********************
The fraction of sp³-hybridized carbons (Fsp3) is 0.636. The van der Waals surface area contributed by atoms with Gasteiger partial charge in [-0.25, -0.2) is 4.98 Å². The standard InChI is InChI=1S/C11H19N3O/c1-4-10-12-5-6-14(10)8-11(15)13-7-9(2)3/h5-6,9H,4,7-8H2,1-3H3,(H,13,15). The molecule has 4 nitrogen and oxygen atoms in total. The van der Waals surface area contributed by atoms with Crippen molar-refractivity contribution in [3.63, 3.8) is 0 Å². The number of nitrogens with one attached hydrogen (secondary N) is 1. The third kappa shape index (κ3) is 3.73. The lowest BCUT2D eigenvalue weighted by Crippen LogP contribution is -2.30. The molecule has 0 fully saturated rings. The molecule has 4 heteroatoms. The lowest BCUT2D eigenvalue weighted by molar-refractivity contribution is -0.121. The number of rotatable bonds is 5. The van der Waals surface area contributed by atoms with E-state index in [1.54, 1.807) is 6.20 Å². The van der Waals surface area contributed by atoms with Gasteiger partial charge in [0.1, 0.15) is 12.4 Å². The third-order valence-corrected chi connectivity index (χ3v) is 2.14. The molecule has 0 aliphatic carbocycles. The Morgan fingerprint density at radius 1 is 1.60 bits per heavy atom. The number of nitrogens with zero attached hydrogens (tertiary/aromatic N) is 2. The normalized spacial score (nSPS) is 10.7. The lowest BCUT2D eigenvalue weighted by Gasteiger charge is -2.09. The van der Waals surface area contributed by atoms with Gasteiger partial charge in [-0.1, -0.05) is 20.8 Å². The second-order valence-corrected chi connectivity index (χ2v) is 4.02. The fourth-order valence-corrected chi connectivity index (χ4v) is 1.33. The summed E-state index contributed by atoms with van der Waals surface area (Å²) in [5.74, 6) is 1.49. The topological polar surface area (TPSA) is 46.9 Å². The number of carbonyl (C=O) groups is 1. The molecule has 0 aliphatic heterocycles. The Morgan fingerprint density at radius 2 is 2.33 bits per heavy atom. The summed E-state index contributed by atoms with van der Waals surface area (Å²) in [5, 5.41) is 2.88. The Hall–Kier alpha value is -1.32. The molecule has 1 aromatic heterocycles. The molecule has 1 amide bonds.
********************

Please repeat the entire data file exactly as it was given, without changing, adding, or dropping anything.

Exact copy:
The fraction of sp³-hybridized carbons (Fsp3) is 0.636. The van der Waals surface area contributed by atoms with Gasteiger partial charge in [-0.25, -0.2) is 4.98 Å². The standard InChI is InChI=1S/C11H19N3O/c1-4-10-12-5-6-14(10)8-11(15)13-7-9(2)3/h5-6,9H,4,7-8H2,1-3H3,(H,13,15). The molecule has 4 nitrogen and oxygen atoms in total. The van der Waals surface area contributed by atoms with Crippen molar-refractivity contribution in [3.63, 3.8) is 0 Å². The number of nitrogens with one attached hydrogen (secondary N) is 1. The third kappa shape index (κ3) is 3.73. The lowest BCUT2D eigenvalue weighted by Crippen LogP contribution is -2.30. The molecule has 0 fully saturated rings. The molecule has 4 heteroatoms. The lowest BCUT2D eigenvalue weighted by molar-refractivity contribution is -0.121. The number of rotatable bonds is 5. The van der Waals surface area contributed by atoms with E-state index in [1.54, 1.807) is 6.20 Å². The van der Waals surface area contributed by atoms with Gasteiger partial charge in [0.1, 0.15) is 12.4 Å². The third-order valence-corrected chi connectivity index (χ3v) is 2.14. The molecule has 0 aliphatic carbocycles. The Morgan fingerprint density at radius 1 is 1.60 bits per heavy atom. The number of nitrogens with zero attached hydrogens (tertiary/aromatic N) is 2. The normalized spacial score (nSPS) is 10.7. The lowest BCUT2D eigenvalue weighted by Gasteiger charge is -2.09. The van der Waals surface area contributed by atoms with Gasteiger partial charge in [-0.1, -0.05) is 20.8 Å². The second-order valence-corrected chi connectivity index (χ2v) is 4.02. The fourth-order valence-corrected chi connectivity index (χ4v) is 1.33. The summed E-state index contributed by atoms with van der Waals surface area (Å²) in [5.74, 6) is 1.49. The topological polar surface area (TPSA) is 46.9 Å². The number of carbonyl (C=O) groups is 1. The molecule has 0 aliphatic heterocycles. The Morgan fingerprint density at radius 2 is 2.33 bits per heavy atom. The summed E-state index contributed by atoms with van der Waals surface area (Å²) in [5, 5.41) is 2.88. The Hall–Kier alpha value is -1.32. The molecule has 1 aromatic heterocycles. The molecule has 1 amide bonds.